VIDEO: SMU Cafeteria Goes Trayless

March 22, 2010  


By Hayley Nelson
henelson@smu.edu

Going green is the latest environmental trend, as politicians and celebrities nation wide promote reusing and recycling. Now SMU’s dining company, Aramark, is taking a stand in the “go green” era by not using trays in the cafeteria.

“Aramark and SMU are trying to partner to make sure we don’t have a huge carbon footprint left,” said Kyle Wilson, SMU campus food manager.

A study on SMU dining found people return 2 less ounces of food without a tray, and by servicing 15,000 people each week, they save over one million ounces each school year.

“With saving up that much I’m definitely willing to go without the tray,” SMU senior Maverick Smalley said.

It’s not only the food saved that prompted this change. It takes a half-gallon of hot water to wash each tray, which also decreased energy costs to heat the water.

“We are trying to be a campus that consumes less energy from fossil fuels and more and more from renewable sources,” SMU Director of the Center for the Environment, Bonnie Jacobs, said.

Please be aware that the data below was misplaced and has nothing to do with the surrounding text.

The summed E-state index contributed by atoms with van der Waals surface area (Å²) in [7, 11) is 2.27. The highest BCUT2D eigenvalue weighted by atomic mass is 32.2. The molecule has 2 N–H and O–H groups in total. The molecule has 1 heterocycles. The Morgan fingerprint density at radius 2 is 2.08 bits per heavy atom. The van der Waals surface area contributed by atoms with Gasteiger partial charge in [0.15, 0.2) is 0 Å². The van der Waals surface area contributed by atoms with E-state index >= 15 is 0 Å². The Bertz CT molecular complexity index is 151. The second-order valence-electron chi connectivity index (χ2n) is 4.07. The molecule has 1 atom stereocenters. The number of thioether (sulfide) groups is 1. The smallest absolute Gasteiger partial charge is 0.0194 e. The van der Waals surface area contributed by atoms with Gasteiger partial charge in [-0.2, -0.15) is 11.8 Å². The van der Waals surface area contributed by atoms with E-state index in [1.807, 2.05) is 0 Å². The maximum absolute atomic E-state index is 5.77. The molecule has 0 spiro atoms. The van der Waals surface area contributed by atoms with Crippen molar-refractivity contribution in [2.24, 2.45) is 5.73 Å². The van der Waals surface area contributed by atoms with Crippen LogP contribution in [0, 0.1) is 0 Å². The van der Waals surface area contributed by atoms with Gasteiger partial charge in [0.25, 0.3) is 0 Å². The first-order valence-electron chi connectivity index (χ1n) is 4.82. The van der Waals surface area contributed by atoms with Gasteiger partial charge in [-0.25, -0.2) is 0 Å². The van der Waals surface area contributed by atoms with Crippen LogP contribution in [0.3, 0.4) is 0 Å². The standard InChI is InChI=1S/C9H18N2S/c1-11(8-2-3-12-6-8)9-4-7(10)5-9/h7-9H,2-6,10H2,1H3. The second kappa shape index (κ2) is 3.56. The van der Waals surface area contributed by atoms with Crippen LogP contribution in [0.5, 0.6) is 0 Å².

After advertising the reason for the change, most of the students are now onboard.

“We saw a little bit of a pushback from a couple individuals, but more than anything we saw people getting excited,” Wilson said.

“It’s obviously like a really progressive thing in our society, so why not have our university get involved,” SMU freshman Laura Smolik said.

Now that the trays are a thing of the past, going green is something every SMU diner can participate in.

Enter Google AdSense Code Here

Comments

2 Responses to “VIDEO: SMU Cafeteria Goes Trayless”

  1. ProfDC on May 14th, 2010 12:27 pm

    I don’t think the math checks out here. 2 oz x 15,000 people x 4.3 weeks in a month yields approximately 129,000 ounces monthly, not “more than a million.”

    Innumeracy rules.

  2. Hayley Nelson on May 21st, 2010 6:44 pm

    ProfDC,

    Thank you for bringing that error to our attention. I went back to my notes, and Aramark saves over a million onces each school year, not each month. The story has been updated with the correct information.

    Best regards,

    Hayley